From: fisico32 on 30 Jul 2010 16:00 >On 07/30/2010 11:32 AM, fisico32 wrote: >> Hello Forum, >> >> say we have a linear system that preserves the total energy of the input >> signal x(t) in the output signal y(t). >> That means that the spectral components at particular frequencies in y(t) >> may have smaller or bigger amplitudes than in the x(t), as long as the sum >> of the squared amplitudes is the same as the the sum in the input signal >> x(t). >> >> The increase or decrease of amplitude at a particular frequency f is >> determined by the gain of the linear system. If the energy of y(t) is the >> same as the enrgy of x(t), does it mean that the energy has possibly been >> transfered by the systems from some to spectral components to others? >> >> Or is this energy transfer between spectral components possible only in >> nonlinear systems? Do nonlinear systems usually change the energy of the >> input (increaseing it or decreasing it) or can they also keep it constant? > >You ask these really interesting questions that you should be able to >answer for yourself, perhaps after going to the local student's bar and >knocking back a few beers (eat some Nachos, too, you can drink more beer >that way). > >I think that a "linear system" (and you really mean "time-invariant >linear system, by the question that you ask") is such a mathematical >abstraction that to try to subject it to basic thermodynamic >considerations as energy conservation is to generate so many conundrums >as to let you figure out that it ain't real! > >Why don't you make up a few two-port networks -- I'd suggest an R-C, and >one or two flavors of L-C. Draw boxes around them, and terminate them >with 50-ohm resistors (75 if you like cable TV). Now write out the >equations for the currents at the input and output, as a function of >frequency, and calculate the power in and power out. Do they sum up to >zero for the L-C? Do they sum up to zero for the R-C? Now calculate >internal dissipation -- _now_ do the energies sum up? > >Now look at your results, and ponder the question: "does thinking about >these things as linear systems that transport energy make any sense at >all in this context?" > >-- > >Tim Wescott >Wescott Design Services >http://www.wescottdesign.com > >Do you need to implement control loops in software? >"Applied Control Theory for Embedded Systems" was written for you. >See details at http://www.wescottdesign.com/actfes/actfes.html > I see your point Tim, by the way it is almost happy hour :) I am learning about Volterra series and thinking about the 2 dimensional FT of the 2nd order kernel h(tau1, tau2), H(w1,w2)..... I think this frequency kernel and how it can describe the trasfer energy from two spectral components w1 and w3 to a third w3... This process is not yet clear to me.....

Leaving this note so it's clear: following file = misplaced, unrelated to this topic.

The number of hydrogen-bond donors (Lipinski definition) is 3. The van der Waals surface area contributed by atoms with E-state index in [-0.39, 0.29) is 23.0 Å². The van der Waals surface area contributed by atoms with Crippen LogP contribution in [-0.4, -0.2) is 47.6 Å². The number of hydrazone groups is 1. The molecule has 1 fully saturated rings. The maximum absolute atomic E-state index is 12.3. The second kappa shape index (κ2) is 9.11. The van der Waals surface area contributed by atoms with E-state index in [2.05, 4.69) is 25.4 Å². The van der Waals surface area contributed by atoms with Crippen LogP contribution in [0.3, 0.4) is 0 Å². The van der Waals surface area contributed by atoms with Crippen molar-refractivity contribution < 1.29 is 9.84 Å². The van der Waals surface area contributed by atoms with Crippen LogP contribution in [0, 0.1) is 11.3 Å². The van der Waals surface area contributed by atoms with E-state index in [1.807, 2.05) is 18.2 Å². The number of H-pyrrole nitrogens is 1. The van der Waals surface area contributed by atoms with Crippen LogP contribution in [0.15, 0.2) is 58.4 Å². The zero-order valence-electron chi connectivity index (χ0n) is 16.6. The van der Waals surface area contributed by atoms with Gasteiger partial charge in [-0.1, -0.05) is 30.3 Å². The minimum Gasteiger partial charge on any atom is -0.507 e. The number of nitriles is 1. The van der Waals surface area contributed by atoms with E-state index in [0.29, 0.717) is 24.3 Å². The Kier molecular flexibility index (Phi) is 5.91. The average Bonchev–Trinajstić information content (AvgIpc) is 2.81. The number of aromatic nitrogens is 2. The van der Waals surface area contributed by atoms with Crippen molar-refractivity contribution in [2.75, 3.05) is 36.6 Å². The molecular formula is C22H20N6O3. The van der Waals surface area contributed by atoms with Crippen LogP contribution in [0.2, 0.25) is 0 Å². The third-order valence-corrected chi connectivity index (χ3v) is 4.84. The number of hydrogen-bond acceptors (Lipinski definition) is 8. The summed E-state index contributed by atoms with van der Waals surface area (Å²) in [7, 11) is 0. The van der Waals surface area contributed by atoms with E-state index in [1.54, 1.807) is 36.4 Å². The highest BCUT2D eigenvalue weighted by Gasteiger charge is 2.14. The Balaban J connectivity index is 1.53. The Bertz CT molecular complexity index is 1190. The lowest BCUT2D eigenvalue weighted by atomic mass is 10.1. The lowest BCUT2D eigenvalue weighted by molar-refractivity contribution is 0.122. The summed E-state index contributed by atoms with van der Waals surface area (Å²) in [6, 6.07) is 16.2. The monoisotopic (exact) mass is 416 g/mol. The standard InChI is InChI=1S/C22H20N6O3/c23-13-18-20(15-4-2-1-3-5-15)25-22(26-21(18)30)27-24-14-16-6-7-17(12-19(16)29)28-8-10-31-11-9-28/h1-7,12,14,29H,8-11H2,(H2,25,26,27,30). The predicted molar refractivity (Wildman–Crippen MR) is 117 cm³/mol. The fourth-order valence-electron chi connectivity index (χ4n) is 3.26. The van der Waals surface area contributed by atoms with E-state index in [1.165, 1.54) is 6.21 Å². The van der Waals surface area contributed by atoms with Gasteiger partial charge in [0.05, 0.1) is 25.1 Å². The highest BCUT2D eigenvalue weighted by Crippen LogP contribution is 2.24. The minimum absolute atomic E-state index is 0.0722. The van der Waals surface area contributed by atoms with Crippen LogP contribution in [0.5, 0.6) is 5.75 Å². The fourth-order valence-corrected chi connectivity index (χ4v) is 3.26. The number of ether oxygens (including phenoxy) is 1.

From: Tim Wescott on 30 Jul 2010 16:54 On 07/30/2010 01:00 PM, fisico32 wrote: >> On 07/30/2010 11:32 AM, fisico32 wrote: >>> Hello Forum, >>> >>> say we have a linear system that preserves the total energy of the > input >>> signal x(t) in the output signal y(t). >>> That means that the spectral components at particular frequencies in > y(t) >>> may have smaller or bigger amplitudes than in the x(t), as long as the > sum >>> of the squared amplitudes is the same as the the sum in the input > signal >>> x(t). >>> >>> The increase or decrease of amplitude at a particular frequency f is >>> determined by the gain of the linear system. If the energy of y(t) is > the >>> same as the enrgy of x(t), does it mean that the energy has possibly > been >>> transfered by the systems from some to spectral components to others? >>> >>> Or is this energy transfer between spectral components possible only in >>> nonlinear systems? Do nonlinear systems usually change the energy of > the >>> input (increaseing it or decreasing it) or can they also keep it > constant? >> >> You ask these really interesting questions that you should be able to >> answer for yourself, perhaps after going to the local student's bar and >> knocking back a few beers (eat some Nachos, too, you can drink more beer >> that way). >> >> I think that a "linear system" (and you really mean "time-invariant >> linear system, by the question that you ask") is such a mathematical >> abstraction that to try to subject it to basic thermodynamic >> considerations as energy conservation is to generate so many conundrums >> as to let you figure out that it ain't real! >> >> Why don't you make up a few two-port networks -- I'd suggest an R-C, and >> one or two flavors of L-C. Draw boxes around them, and terminate them >> with 50-ohm resistors (75 if you like cable TV). Now write out the >> equations for the currents at the input and output, as a function of >> frequency, and calculate the power in and power out. Do they sum up to >> zero for the L-C? Do they sum up to zero for the R-C? Now calculate >> internal dissipation -- _now_ do the energies sum up? >> >> Now look at your results, and ponder the question: "does thinking about >> these things as linear systems that transport energy make any sense at >> all in this context?" >> >> -- >> >> Tim Wescott >> Wescott Design Services >> http://www.wescottdesign.com >> >> Do you need to implement control loops in software? >> "Applied Control Theory for Embedded Systems" was written for you. >> See details at http://www.wescottdesign.com/actfes/actfes.html >> > > > I see your point Tim, > by the way it is almost happy hour :) > > I am learning about Volterra series and thinking about the 2 dimensional FT > of the 2nd order kernel h(tau1, tau2), H(w1,w2)..... > I think this frequency kernel and how it can describe the trasfer energy > from two spectral components w1 and w3 to a third w3... > This process is not yet clear to me..... True. And there are some systems (think about a diode harmonic generator, or a diode mixer, or just a plain old LC filter in a radio) that do not themselves dissipate any energy*, yet have some very interesting and useful properties. The problem arises from two places: first, when you try to equate the spectral content of the input and output signals with the energy being transferred _by_ those signals, and second, when you ignore any sources of power that may be connected to the systems in question or dissipative elements that may be inside the systems, turning input energy into heat. Case in point, that plain old LC filter that I cite above: generally when you buy or build an LC filter for a radio you specify it's frequency response when it is terminated with a 50-ohm load and driven from a 50-ohm source. You don't specify the spectrum of the output (into that 50-ohm load) with respect to the actual voltage on the input of the filter: you specify the output with respect to the drive to the 50-ohm source impedance on the input. Pretty much by definition (because an ideal LC filter is lossless), the energy that doesn't make it to the output load doesn't go away in the filter -- it either gets absorbed in the source resistance, or it never gets generated by the source at all. Similar things happen with nonlinear networks: make that diode doubler that I'm babbling about, and not only will you see significant energy at 2*f at it's _output_, you'll also see some of that energy at it's _input_, or in a well designed one you'll see energy at all harmonics of the carrier _except_ for 2*f. * Or at least don't in the ideal case. -- Tim Wescott Wescott Design Services http://www.wescottdesign.com Do you need to implement control loops in software? "Applied Control Theory for Embedded Systems" was written for you. See details at http://www.wescottdesign.com/actfes/actfes.html